I started this blog post last year! Took the pictures, wrote some text. But then I never finished it, because I wanted to post all my pumpkin recipes in one spot. Which is a lot, because we eat A LOT of pumpkin around here. It grows well, stores well, and as you’ll see in the recipes below, it adds a lot to our every day.
If you read our newsletter you know that this year I harvested our pumpkins too early. It was a terrible mistake but I am happy to report I was covered by grace because I have been roasting pumpkins all fall and have more pumpkin-ready-to-go in my freezers than ever before. So pumpkins do ripen off the vine, though in all future years I will keep them on there as long as possible…
So first a how to: I break the stem off, cut my pumpkins in half (watch your fingers!) and scoop the goop. Hattie is amazing at this part.
This is me last year- most notable to me is that my hot pads look new. They do not look new a year later. I put the pumpkins face down on a big tray, poke some holes in the top with a big knife (just to puncture their skin…) and bake the daylights out of them. 400 degrees for maybe 45 minutes? Or until I remember them? Or until a fork comes out easy.
Once cool, the skins peel off for the most part. Sometimes I need a pairing knife. Mostly I just need excited children who love this part. Then you can throw the mash into a food processor like I did last year, OR…you can put them in your stand mixer with the paddle attachment, like I did this year. (Highly recommend the stand mixer. It made for a better “mash” than the food processor…)
See in this ziplock…it’s still sort of still clumpy. But the stand mixer makes it nice and smooth. (Also, my food processor is tiny, so that might be part of my trouble…yours might be great at this step.) Then I freeze it on a cookie sheet so it can stack with all the pumpkins still to come. I do 8-10 pumpkins at a time, depending on their size. It makes SO MUCH PUMPKIN.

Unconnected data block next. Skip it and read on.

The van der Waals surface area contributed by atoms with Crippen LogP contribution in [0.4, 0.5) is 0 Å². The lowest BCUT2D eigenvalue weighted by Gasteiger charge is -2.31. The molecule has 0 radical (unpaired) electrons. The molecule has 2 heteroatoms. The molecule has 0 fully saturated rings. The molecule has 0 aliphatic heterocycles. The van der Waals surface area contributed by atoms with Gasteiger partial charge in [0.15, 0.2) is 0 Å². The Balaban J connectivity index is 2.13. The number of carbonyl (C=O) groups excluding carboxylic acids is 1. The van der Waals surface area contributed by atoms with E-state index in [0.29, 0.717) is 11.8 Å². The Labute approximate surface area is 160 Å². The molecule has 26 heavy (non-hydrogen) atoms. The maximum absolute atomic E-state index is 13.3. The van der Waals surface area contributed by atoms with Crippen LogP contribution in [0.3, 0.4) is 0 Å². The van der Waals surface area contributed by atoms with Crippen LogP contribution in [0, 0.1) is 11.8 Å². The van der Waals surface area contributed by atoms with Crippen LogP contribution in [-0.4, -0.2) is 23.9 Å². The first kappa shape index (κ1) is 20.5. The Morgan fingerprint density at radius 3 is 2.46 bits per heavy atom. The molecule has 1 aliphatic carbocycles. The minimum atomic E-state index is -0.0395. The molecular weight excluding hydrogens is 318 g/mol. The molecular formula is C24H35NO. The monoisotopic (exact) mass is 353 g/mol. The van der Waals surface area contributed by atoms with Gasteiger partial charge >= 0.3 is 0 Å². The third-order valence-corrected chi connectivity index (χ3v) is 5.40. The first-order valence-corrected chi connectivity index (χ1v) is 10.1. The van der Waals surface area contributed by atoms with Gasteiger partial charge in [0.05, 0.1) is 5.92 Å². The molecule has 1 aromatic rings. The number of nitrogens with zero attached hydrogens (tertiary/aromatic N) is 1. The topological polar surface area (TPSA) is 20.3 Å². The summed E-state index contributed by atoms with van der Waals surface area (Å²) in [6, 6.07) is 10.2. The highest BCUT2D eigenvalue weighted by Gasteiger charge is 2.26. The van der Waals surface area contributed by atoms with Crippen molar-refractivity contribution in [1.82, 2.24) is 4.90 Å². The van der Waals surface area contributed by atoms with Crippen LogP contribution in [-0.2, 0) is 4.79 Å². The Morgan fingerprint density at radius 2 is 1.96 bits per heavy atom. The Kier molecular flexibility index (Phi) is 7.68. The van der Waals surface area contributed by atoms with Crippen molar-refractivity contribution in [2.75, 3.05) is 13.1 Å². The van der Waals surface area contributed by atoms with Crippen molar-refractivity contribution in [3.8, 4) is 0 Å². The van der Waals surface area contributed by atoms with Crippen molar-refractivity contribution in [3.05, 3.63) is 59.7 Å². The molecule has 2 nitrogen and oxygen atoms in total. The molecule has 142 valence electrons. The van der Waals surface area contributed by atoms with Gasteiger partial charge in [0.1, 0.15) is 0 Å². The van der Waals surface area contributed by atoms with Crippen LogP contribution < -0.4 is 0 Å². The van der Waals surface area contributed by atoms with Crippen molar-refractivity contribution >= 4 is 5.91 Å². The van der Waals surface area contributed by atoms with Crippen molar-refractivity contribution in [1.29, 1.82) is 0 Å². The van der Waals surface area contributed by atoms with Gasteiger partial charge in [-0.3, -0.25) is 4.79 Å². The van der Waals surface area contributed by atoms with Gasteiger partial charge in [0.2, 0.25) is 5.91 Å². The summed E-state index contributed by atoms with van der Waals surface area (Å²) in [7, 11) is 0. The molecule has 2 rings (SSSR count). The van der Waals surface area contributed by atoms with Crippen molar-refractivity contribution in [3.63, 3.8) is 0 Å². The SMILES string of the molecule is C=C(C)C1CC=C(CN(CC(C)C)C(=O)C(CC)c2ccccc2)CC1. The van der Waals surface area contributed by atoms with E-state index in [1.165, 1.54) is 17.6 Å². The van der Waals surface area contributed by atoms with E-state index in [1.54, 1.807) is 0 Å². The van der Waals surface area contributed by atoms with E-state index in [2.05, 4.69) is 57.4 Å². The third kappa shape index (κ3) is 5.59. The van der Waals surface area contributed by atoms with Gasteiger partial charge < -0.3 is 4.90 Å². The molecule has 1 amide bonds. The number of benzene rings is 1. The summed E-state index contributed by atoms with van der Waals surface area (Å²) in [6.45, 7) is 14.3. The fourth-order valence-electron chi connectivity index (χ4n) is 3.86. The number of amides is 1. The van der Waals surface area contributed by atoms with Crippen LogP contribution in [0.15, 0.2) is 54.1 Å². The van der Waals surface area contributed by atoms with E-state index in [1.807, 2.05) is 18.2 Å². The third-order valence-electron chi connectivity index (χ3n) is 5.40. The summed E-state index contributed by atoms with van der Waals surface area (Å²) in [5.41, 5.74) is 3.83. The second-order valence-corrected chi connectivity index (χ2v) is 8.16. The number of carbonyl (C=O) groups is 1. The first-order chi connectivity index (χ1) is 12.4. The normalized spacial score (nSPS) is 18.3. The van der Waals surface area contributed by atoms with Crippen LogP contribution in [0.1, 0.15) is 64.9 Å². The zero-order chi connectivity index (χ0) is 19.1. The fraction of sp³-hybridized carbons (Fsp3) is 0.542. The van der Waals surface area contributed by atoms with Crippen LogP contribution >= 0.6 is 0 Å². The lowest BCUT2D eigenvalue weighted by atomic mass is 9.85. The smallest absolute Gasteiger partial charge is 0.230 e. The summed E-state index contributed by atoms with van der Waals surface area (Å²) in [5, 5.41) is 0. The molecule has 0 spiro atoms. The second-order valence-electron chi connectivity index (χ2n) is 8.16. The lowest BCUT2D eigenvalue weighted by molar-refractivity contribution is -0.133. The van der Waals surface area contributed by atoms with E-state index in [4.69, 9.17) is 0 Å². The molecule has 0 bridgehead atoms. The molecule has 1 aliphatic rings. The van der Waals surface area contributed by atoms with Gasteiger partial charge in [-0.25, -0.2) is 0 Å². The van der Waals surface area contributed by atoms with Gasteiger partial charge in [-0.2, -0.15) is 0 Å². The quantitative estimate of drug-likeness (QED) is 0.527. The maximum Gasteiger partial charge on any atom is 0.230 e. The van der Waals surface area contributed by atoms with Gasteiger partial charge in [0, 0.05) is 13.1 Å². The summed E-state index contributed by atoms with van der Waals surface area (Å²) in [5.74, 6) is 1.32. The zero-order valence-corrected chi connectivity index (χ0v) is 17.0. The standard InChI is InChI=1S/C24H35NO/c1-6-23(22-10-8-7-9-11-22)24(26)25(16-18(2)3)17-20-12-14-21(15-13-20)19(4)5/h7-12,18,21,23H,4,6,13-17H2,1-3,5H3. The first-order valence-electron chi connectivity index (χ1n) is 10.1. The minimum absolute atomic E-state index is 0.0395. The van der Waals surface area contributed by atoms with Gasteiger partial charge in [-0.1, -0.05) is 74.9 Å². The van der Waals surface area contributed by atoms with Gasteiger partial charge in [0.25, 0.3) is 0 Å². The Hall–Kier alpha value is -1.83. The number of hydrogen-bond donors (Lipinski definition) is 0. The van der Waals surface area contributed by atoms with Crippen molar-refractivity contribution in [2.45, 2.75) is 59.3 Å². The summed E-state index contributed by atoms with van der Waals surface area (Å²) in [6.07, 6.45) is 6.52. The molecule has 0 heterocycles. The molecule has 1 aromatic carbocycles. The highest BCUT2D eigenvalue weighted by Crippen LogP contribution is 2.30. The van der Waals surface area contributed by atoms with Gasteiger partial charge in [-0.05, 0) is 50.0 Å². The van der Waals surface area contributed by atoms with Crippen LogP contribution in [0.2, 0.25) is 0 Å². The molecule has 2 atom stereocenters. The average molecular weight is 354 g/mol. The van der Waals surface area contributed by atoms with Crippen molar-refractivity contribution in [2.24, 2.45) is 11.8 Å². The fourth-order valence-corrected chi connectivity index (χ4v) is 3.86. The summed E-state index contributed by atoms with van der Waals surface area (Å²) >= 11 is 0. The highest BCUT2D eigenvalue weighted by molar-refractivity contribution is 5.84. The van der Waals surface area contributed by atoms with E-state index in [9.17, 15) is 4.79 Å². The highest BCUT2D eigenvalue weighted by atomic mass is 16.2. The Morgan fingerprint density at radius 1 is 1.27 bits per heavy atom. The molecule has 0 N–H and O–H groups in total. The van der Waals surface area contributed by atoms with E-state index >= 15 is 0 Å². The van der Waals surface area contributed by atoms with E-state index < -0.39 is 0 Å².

So now, what do I do with all of that pumpkin? So much. It goes it every soup we make, our oatmeal, and even our coffee.
I am happy to report that at this moment I am drinking my pumpkin coffee, the first of the season, and it is EVERYTHING I remember. I’ll start there.
(Put all of this in your blender, and then be careful…hot things expand in the blender. Also, I never actually measure these things, but I did this morning for you!)
2 cups of your usual brewed coffee
1/3 cup pumpkin
1 T. Coconut Oil
1 T. Hvy Cream or Milk or Half and Half
1/4 tsp. Pumpkin Pie Spice or Cinnamon
a pinch of salt
Sweetener: 1 T. Maple Syrup (or now I use a tiny squirt of monk fruit/stevia)
Blend this up and watch the froth. It doesn’t take long (15-30 seconds). Pour it into your mug and BEHOLD! It is so good. You’ll be so happy.
OATMEAL PUMPKIN MUFFINS, makes 21 muffins
I just made these for the kids and Elias, age 3 said, “Thank You God and Thank You Jesus and Thank you Mom for these muffins!”
1 cup pumpkin
1 cup milk
1 cup light brown sugar, packed
1/2 cup vegetable oil
2 teaspoons pumpkin pie spice
1/2 tsp salt
(whisk together in large bowl)
(Add oats and baking powder to wet ingredients, then the chips)